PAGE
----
Giving up - Charles' Story
“You know Charles, you don’t have to wait. You can get saved anytime and anywhere.” The only reply I could muster into the phone was, “The weight is too big. I give up.” He told me to kneel down. I knelt on the sidewalk in the middle of downtown Charleston, and right there, Brendan, the NewSpring Charleston Discipleship Director, led me to Christ. Two days later I was baptized. The weight lifted. Through all the highs of my near 10-year heroin addiction, this was the biggest peace I’d ever felt.
At the beginning of my sophomore year in high school, I started intravenously injecting heroin. The first time I did it, I skipped school with a girl to do our “normal” thing: crush up some pills and snort them. She told me she had some heroin and asked if I was interested. In most people’s minds this would be a huge step—going from drinking and maybe snorting some pills to shooting heroin. I was down to try anything to feel good. After the first time, it was only two days until I did it again.
I went off the deep end and started breaking into another girl’s house because I knew her mom had painkillers. I even stole $350 I found in her room. Eventually I got caught and was convicted of two felonies: breaking and entering and possession of a controlled substance. Because I was a minor, I received fines, community service, and probation with drug tests. I realized I needed help, but even probation wasn't enough to get me totally clean. I was still drinking a lot and eating pills.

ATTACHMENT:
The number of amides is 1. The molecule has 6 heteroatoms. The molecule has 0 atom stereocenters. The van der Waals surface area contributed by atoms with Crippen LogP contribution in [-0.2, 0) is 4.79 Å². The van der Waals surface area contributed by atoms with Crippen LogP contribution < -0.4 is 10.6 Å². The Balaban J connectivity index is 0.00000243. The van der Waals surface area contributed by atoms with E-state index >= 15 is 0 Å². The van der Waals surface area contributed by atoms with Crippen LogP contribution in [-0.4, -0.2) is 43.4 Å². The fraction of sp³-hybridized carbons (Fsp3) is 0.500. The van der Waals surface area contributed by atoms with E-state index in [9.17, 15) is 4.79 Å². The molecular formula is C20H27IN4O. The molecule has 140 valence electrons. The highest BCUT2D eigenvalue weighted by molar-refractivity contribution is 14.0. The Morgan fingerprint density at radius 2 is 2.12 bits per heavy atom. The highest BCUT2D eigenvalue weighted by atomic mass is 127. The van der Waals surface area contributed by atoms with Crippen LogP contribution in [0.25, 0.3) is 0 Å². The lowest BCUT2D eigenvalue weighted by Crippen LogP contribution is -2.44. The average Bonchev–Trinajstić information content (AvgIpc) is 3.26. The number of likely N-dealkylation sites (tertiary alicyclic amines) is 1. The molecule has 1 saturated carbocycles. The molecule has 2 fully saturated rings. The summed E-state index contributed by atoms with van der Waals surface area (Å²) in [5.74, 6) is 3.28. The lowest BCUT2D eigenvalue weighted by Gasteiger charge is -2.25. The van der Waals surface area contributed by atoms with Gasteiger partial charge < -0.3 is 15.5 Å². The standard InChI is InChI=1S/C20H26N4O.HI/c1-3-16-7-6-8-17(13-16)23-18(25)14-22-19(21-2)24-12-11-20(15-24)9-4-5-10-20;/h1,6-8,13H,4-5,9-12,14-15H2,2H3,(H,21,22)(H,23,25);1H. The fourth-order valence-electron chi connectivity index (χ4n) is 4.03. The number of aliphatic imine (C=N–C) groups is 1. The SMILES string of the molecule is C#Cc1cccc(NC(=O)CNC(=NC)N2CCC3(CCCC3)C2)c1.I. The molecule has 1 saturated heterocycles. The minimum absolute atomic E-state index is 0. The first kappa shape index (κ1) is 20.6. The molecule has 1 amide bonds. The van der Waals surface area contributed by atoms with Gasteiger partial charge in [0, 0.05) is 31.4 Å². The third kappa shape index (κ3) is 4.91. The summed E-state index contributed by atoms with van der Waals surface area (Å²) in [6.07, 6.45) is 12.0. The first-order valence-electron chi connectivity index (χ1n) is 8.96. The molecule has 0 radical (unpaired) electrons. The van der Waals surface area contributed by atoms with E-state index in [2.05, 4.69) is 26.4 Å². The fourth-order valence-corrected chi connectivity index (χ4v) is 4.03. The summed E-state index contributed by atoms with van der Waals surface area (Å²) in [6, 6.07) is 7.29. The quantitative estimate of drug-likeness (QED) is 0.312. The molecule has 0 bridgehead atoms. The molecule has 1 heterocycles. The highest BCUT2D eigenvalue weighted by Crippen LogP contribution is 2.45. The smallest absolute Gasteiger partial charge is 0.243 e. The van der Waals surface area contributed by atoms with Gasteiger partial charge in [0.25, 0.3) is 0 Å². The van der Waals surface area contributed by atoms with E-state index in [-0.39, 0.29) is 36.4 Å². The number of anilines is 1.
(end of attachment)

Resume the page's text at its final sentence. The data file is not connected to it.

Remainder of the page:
Hitting the Wall
Somehow I ended up graduating high school on time, and I went to Georgia Military College that fall, but only after a year I wanted to do something different. I wanted to serve my country in a way that would give me direction and the drive I needed to be successful in life, so I joined the Marines. After boot camp I continued taking pills. After five years of service, I was honorably discharged. I cleaned up my act for a few weeks, but I kept hitting a wall. Despite joining a recovery program, I’d relapse every month or so.
Still in the recovery program, I came to College of Charleston to finish my degree. The following February I went on a month-long heroin binge. The inevitable happened: I overdosed. My heart stopped. I turned blue. My friend called the ambulance and gave me CPR until they got there. My pulse came back just as they arrived. The culmination of all of my failures in this overdose was more than I could take. It took losing my life to realize I can’t do life alone—to realize I needed Jesus. A friend in my rehab program had told me about NewSpring, and I’d checked it out a few times before. That’s where I met Brendan. Three weeks after my overdose, I called him to talk about accepting Christ.
Ever since then I haven’t looked back. I still have stumbling blocks, but when Jesus is the focal point of my life I move forward exponentially more than when I try to control things myself. It’s great knowing I don’t have to fight anymore because in Jesus I have hope. It’s not about getting more. It’s appreciating what I’ve got. I might not have the perfect life, but I was dead, and now in Jesus I’m alive.
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